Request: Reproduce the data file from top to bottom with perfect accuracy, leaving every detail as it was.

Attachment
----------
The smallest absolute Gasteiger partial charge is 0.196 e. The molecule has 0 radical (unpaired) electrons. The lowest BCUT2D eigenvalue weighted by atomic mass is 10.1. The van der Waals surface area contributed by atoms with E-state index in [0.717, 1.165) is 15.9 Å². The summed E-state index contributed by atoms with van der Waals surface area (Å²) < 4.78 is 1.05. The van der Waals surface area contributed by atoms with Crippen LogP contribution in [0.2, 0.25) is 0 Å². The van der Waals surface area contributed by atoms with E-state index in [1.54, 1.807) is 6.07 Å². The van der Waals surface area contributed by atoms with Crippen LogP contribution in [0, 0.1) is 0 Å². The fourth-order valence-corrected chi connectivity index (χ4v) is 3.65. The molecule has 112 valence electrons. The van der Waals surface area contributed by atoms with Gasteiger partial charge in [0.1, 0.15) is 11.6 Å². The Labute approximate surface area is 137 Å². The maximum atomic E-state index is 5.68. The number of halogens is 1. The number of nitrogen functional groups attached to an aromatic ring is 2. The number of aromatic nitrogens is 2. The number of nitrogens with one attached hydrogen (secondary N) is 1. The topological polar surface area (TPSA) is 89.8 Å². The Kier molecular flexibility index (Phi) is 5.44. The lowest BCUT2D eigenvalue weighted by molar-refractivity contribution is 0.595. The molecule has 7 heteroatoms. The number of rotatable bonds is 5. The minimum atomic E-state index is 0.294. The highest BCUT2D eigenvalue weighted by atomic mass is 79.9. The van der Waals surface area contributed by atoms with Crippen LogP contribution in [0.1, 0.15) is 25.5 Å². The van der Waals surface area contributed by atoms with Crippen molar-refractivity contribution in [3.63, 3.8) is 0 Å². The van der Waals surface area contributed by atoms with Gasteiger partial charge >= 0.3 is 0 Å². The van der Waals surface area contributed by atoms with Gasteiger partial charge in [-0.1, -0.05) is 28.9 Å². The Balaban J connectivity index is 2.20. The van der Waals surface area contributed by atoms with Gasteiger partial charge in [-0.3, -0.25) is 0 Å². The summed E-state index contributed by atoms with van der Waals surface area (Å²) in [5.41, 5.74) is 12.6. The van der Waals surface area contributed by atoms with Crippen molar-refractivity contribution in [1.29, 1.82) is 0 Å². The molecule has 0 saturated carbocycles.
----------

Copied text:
The smallest absolute Gasteiger partial charge is 0.196 e. The molecule has 0 radical (unpaired) electrons. The lowest BCUT2D eigenvalue weighted by atomic mass is 10.1. The van der Waals surface area contributed by atoms with E-state index in [0.717, 1.165) is 15.9 Å². The summed E-state index contributed by atoms with van der Waals surface area (Å²) < 4.78 is 1.05. The van der Waals surface area contributed by atoms with Crippen LogP contribution in [0.2, 0.25) is 0 Å². The van der Waals surface area contributed by atoms with E-state index in [1.54, 1.807) is 6.07 Å². The van der Waals surface area contributed by atoms with Crippen LogP contribution in [0, 0.1) is 0 Å². The fourth-order valence-corrected chi connectivity index (χ4v) is 3.65. The molecule has 112 valence electrons. The van der Waals surface area contributed by atoms with Gasteiger partial charge in [0.1, 0.15) is 11.6 Å². The Labute approximate surface area is 137 Å². The maximum atomic E-state index is 5.68. The number of halogens is 1. The number of nitrogen functional groups attached to an aromatic ring is 2. The number of aromatic nitrogens is 2. The number of nitrogens with one attached hydrogen (secondary N) is 1. The topological polar surface area (TPSA) is 89.8 Å². The Kier molecular flexibility index (Phi) is 5.44. The lowest BCUT2D eigenvalue weighted by molar-refractivity contribution is 0.595. The molecule has 7 heteroatoms. The number of rotatable bonds is 5. The minimum atomic E-state index is 0.294. The highest BCUT2D eigenvalue weighted by atomic mass is 79.9. The van der Waals surface area contributed by atoms with Crippen LogP contribution in [0.1, 0.15) is 25.5 Å². The van der Waals surface area contributed by atoms with Crippen molar-refractivity contribution in [3.63, 3.8) is 0 Å². The van der Waals surface area contributed by atoms with Gasteiger partial charge >= 0.3 is 0 Å². The van der Waals surface area contributed by atoms with Gasteiger partial charge in [-0.1, -0.05) is 28.9 Å². The Balaban J connectivity index is 2.20. The van der Waals surface area contributed by atoms with Gasteiger partial charge in [-0.3, -0.25) is 0 Å². The summed E-state index contributed by atoms with van der Waals surface area (Å²) in [5.41, 5.74) is 12.6. The van der Waals surface area contributed by atoms with Crippen molar-refractivity contribution in [1.29, 1.82) is 0 Å². The molecule has 0 saturated carbocycles.